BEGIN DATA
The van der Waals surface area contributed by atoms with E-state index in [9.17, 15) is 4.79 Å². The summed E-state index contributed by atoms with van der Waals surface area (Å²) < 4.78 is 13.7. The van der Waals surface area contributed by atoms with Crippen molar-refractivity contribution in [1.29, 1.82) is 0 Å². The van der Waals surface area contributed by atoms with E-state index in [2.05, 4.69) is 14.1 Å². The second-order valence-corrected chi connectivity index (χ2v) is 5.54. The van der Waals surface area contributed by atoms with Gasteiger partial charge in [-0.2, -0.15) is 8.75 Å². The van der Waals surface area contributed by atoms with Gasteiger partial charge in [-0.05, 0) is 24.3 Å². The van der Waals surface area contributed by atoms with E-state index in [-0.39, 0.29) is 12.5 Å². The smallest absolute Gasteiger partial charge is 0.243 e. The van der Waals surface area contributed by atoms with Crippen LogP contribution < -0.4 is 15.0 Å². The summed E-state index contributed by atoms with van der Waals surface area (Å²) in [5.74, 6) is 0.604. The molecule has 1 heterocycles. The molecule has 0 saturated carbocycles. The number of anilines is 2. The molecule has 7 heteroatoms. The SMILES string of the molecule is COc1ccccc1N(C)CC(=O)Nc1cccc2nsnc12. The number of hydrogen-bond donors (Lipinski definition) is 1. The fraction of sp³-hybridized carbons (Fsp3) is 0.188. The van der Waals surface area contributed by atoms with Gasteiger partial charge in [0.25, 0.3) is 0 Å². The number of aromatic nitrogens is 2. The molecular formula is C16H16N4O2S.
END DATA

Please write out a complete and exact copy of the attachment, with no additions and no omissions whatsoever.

The van der Waals surface area contributed by atoms with E-state index in [9.17, 15) is 4.79 Å². The summed E-state index contributed by atoms with van der Waals surface area (Å²) < 4.78 is 13.7. The van der Waals surface area contributed by atoms with Crippen molar-refractivity contribution in [1.29, 1.82) is 0 Å². The van der Waals surface area contributed by atoms with E-state index in [2.05, 4.69) is 14.1 Å². The second-order valence-corrected chi connectivity index (χ2v) is 5.54. The van der Waals surface area contributed by atoms with Gasteiger partial charge in [-0.2, -0.15) is 8.75 Å². The van der Waals surface area contributed by atoms with Gasteiger partial charge in [-0.05, 0) is 24.3 Å². The van der Waals surface area contributed by atoms with E-state index in [-0.39, 0.29) is 12.5 Å². The smallest absolute Gasteiger partial charge is 0.243 e. The van der Waals surface area contributed by atoms with Crippen LogP contribution < -0.4 is 15.0 Å². The summed E-state index contributed by atoms with van der Waals surface area (Å²) in [5.74, 6) is 0.604. The molecule has 1 heterocycles. The molecule has 0 saturated carbocycles. The number of anilines is 2. The molecule has 7 heteroatoms. The SMILES string of the molecule is COc1ccccc1N(C)CC(=O)Nc1cccc2nsnc12. The number of hydrogen-bond donors (Lipinski definition) is 1. The fraction of sp³-hybridized carbons (Fsp3) is 0.188. The van der Waals surface area contributed by atoms with Gasteiger partial charge in [0.25, 0.3) is 0 Å². The number of aromatic nitrogens is 2. The molecular formula is C16H16N4O2S.